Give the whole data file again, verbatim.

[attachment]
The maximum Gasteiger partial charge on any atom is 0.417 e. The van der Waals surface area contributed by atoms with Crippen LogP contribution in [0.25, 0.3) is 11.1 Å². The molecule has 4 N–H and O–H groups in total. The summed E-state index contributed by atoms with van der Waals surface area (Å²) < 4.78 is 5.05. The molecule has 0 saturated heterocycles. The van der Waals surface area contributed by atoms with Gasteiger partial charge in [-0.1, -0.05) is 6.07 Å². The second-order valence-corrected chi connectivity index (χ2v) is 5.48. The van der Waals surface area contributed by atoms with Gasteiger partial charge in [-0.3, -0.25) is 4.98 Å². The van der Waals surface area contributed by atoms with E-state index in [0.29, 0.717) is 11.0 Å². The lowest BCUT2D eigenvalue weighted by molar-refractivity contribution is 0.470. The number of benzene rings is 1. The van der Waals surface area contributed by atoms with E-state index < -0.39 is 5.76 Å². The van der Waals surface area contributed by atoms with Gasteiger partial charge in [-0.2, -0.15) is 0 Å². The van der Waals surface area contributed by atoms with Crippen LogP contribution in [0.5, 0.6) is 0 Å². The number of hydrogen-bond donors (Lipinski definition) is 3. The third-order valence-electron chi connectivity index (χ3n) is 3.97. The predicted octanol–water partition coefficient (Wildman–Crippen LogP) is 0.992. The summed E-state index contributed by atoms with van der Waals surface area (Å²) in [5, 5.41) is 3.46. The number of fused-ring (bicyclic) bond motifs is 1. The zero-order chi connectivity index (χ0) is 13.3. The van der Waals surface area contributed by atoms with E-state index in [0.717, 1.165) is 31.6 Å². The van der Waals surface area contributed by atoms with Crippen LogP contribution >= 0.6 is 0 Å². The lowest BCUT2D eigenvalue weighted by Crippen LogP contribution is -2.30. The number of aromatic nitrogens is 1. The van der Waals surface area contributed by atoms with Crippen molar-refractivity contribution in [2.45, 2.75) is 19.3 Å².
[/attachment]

The maximum Gasteiger partial charge on any atom is 0.417 e. The van der Waals surface area contributed by atoms with Crippen LogP contribution in [0.25, 0.3) is 11.1 Å². The molecule has 4 N–H and O–H groups in total. The summed E-state index contributed by atoms with van der Waals surface area (Å²) < 4.78 is 5.05. The molecule has 0 saturated heterocycles. The van der Waals surface area contributed by atoms with Gasteiger partial charge in [-0.1, -0.05) is 6.07 Å². The second-order valence-corrected chi connectivity index (χ2v) is 5.48. The van der Waals surface area contributed by atoms with Gasteiger partial charge in [-0.3, -0.25) is 4.98 Å². The van der Waals surface area contributed by atoms with E-state index in [0.29, 0.717) is 11.0 Å². The lowest BCUT2D eigenvalue weighted by molar-refractivity contribution is 0.470. The number of benzene rings is 1. The van der Waals surface area contributed by atoms with E-state index < -0.39 is 5.76 Å². The van der Waals surface area contributed by atoms with Gasteiger partial charge in [-0.2, -0.15) is 0 Å². The van der Waals surface area contributed by atoms with Crippen LogP contribution in [0.5, 0.6) is 0 Å². The number of hydrogen-bond donors (Lipinski definition) is 3. The third-order valence-electron chi connectivity index (χ3n) is 3.97. The predicted octanol–water partition coefficient (Wildman–Crippen LogP) is 0.992. The summed E-state index contributed by atoms with van der Waals surface area (Å²) in [5, 5.41) is 3.46. The number of fused-ring (bicyclic) bond motifs is 1. The zero-order chi connectivity index (χ0) is 13.3. The van der Waals surface area contributed by atoms with E-state index in [0.717, 1.165) is 31.6 Å². The van der Waals surface area contributed by atoms with Crippen LogP contribution >= 0.6 is 0 Å². The lowest BCUT2D eigenvalue weighted by Crippen LogP contribution is -2.30. The number of aromatic nitrogens is 1. The van der Waals surface area contributed by atoms with Crippen molar-refractivity contribution in [2.45, 2.75) is 19.3 Å².